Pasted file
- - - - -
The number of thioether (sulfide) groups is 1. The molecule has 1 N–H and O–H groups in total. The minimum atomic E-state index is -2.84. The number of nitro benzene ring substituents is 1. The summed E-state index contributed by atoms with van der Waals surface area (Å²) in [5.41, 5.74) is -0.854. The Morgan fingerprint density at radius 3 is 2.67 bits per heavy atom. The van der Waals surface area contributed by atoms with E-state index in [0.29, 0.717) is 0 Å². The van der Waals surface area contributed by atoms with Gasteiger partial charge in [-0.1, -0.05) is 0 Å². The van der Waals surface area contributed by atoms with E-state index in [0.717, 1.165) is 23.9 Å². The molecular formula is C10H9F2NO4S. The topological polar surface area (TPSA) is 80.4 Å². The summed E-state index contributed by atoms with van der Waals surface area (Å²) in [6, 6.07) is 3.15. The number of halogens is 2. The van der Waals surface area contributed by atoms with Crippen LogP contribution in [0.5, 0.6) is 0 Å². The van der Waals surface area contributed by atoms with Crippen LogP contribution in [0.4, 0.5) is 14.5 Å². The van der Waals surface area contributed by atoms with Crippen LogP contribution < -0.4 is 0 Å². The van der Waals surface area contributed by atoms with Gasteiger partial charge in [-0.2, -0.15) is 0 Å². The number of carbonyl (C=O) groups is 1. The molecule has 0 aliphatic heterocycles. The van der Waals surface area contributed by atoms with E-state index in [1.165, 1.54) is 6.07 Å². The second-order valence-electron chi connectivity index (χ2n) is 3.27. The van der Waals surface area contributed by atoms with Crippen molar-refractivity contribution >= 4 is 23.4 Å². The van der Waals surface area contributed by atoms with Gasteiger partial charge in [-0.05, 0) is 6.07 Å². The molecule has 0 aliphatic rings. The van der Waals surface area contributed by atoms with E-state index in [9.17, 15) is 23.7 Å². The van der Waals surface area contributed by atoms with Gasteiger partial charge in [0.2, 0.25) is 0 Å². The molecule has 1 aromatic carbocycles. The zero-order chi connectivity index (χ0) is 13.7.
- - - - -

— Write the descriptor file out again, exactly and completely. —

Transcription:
The number of thioether (sulfide) groups is 1. The molecule has 1 N–H and O–H groups in total. The minimum atomic E-state index is -2.84. The number of nitro benzene ring substituents is 1. The summed E-state index contributed by atoms with van der Waals surface area (Å²) in [5.41, 5.74) is -0.854. The Morgan fingerprint density at radius 3 is 2.67 bits per heavy atom. The van der Waals surface area contributed by atoms with E-state index in [0.29, 0.717) is 0 Å². The van der Waals surface area contributed by atoms with Gasteiger partial charge in [-0.1, -0.05) is 0 Å². The van der Waals surface area contributed by atoms with E-state index in [0.717, 1.165) is 23.9 Å². The molecular formula is C10H9F2NO4S. The topological polar surface area (TPSA) is 80.4 Å². The summed E-state index contributed by atoms with van der Waals surface area (Å²) in [6, 6.07) is 3.15. The number of halogens is 2. The van der Waals surface area contributed by atoms with Crippen LogP contribution in [0.5, 0.6) is 0 Å². The van der Waals surface area contributed by atoms with Crippen LogP contribution in [0.4, 0.5) is 14.5 Å². The van der Waals surface area contributed by atoms with Crippen LogP contribution < -0.4 is 0 Å². The van der Waals surface area contributed by atoms with Gasteiger partial charge in [-0.2, -0.15) is 0 Å². The number of carbonyl (C=O) groups is 1. The molecule has 0 aliphatic heterocycles. The van der Waals surface area contributed by atoms with E-state index in [1.165, 1.54) is 6.07 Å². The second-order valence-electron chi connectivity index (χ2n) is 3.27. The van der Waals surface area contributed by atoms with Crippen molar-refractivity contribution >= 4 is 23.4 Å². The van der Waals surface area contributed by atoms with Gasteiger partial charge in [-0.05, 0) is 6.07 Å². The molecule has 0 aliphatic rings. The van der Waals surface area contributed by atoms with E-state index in [9.17, 15) is 23.7 Å². The van der Waals surface area contributed by atoms with Gasteiger partial charge in [0.2, 0.25) is 0 Å². The molecule has 1 aromatic carbocycles. The zero-order chi connectivity index (χ0) is 13.7.